Department: DPB – Plant Biology
Location: Palo Alto, CA
A postdoctoral position is available immediately in the laboratory of Dr. Sue Rhee at the Carnegie Institution for Science, Department of Plant Biology, to create and analyze metabolic networks of plants. Plant metabolism is the biological engine that feeds the world, not only humans but also microbes and animals. The successful candidate will lead the development of computational tools and methods for predicting plant metabolic enzymes, transporters, and regulators as a part of a team called the Plant Metabolic Network (PMN, www.plantcyc.org). The successful candidate will have opportunities to develop novel questions regarding evolution, function, or regulation of metabolic networks in plants by leveraging the tools and data generated at the PMN and the Rhee lab, including standard molecular genetic tools and resources.
Qualified candidates must have a Ph.D. or equivalent in Computer Science, Statistics, Engineering, Mathematics, Biology, Biochemistry, Bioinformatics, Computational Biology, or a related field, and a strong background in algorithm development, statistics and programming, as well as a strong interest in applying machine learning and other computational approaches to address interesting biological problems. Candidates with experience in developing machine learning algorithms are especially encouraged to apply. Working experience in large-scale sequence analysis, and proficiency in programming languages of Python and/or Perl are pluses. The successful candidate should also have a demonstrated ability for independent and critical thinking, excellent communication and teamwork skills, and enthusiasm for learning new things.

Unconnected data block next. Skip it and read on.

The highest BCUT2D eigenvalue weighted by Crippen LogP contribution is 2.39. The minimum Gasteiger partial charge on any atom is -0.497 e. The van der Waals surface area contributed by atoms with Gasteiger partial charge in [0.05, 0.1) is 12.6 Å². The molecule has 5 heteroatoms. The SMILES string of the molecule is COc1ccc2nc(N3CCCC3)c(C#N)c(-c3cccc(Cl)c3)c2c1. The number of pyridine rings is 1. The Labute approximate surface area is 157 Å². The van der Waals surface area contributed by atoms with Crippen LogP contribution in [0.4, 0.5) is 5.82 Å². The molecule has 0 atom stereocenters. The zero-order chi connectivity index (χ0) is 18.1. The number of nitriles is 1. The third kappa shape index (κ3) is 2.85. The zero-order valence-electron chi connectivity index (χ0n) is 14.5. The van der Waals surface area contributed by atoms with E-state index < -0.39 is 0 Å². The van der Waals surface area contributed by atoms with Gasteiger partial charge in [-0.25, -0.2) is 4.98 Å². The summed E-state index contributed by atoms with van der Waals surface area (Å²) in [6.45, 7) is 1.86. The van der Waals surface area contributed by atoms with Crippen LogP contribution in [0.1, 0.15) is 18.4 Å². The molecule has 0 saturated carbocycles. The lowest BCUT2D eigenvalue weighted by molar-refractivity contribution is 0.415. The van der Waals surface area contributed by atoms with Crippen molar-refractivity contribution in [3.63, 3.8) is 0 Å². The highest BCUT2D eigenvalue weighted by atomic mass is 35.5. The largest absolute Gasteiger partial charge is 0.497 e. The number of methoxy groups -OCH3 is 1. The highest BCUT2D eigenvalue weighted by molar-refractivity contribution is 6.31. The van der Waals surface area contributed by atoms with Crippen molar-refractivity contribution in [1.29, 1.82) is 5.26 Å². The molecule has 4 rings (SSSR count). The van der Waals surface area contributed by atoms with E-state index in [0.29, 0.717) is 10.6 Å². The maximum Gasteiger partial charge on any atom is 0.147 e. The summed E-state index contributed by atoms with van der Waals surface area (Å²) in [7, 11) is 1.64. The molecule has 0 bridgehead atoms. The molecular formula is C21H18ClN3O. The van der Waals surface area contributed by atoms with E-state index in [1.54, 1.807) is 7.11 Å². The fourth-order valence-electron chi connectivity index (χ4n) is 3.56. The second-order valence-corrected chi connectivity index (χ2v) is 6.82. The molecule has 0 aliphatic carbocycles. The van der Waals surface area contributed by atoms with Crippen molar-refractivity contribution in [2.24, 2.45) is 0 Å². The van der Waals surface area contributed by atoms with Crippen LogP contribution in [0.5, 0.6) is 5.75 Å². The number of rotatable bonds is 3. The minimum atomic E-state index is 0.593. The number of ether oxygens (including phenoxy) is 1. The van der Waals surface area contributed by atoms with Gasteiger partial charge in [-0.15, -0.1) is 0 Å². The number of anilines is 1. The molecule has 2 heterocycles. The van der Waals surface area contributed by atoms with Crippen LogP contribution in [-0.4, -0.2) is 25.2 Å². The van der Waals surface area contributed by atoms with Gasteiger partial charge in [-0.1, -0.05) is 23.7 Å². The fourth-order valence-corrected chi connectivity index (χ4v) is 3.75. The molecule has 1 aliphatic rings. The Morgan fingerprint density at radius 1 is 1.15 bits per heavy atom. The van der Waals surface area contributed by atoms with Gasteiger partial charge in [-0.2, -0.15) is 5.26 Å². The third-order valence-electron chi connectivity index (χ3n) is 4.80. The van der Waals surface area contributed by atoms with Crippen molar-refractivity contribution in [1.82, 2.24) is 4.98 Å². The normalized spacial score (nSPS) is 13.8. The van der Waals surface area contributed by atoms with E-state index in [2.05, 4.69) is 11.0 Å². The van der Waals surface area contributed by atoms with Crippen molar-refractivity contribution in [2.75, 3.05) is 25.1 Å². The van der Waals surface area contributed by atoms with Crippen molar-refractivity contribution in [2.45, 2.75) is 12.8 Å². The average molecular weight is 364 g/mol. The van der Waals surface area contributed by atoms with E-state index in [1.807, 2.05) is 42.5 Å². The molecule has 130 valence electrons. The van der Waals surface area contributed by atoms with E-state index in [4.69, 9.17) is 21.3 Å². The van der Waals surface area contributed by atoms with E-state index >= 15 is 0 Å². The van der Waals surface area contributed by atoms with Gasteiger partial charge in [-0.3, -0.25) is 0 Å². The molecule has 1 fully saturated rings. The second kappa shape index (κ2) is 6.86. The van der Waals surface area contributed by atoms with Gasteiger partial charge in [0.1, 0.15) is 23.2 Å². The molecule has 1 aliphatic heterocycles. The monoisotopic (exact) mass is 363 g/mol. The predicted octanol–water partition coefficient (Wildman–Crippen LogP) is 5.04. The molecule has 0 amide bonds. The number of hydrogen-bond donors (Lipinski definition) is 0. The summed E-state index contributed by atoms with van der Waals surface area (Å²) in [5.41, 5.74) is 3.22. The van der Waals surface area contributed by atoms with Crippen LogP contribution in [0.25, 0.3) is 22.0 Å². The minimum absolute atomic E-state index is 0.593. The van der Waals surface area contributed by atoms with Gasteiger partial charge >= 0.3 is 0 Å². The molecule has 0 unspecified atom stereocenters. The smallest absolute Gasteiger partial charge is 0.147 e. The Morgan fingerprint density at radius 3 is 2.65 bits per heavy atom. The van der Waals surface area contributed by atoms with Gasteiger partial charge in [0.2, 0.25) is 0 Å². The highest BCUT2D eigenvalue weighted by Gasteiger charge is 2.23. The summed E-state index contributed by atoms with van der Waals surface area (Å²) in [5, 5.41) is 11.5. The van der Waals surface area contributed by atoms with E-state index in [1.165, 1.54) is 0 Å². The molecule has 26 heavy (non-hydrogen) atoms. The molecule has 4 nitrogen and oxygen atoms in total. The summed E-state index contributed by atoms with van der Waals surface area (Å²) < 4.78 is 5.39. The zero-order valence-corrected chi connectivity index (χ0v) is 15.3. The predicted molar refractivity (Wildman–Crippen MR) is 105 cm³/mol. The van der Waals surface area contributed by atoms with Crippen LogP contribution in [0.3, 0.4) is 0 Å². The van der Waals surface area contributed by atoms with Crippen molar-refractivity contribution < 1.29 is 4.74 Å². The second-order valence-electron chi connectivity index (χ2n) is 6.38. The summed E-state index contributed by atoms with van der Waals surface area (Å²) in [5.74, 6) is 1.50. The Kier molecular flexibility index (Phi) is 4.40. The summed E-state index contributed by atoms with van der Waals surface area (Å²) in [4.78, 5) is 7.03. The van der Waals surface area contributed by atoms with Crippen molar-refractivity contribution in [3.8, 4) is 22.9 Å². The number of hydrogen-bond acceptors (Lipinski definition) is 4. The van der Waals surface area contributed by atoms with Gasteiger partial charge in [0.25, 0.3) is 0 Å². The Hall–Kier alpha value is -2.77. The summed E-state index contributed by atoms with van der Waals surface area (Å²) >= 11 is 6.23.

The Carnegie Institution, a private, nonprofit organization engaged in basic research and advanced education in biology, astronomy, and the earth sciences, was founded and endowed by Andrew Carnegie in 1902 and incorporated by an act of Congress in 1904. Andrew Carnegie conceived the Institution’s purpose “to encourage, in the broadest and most liberal manner, investigation, research, and discovery, and the application of knowledge to the improvement of mankind.” The Department of Plant Biology engages in basic research on the mechanisms involved in the growth and development of plants and algae. The Department of Plant Biology is co-located with the Carnegie Department of Global Ecology on a seven-acre site on the campus of Stanford University.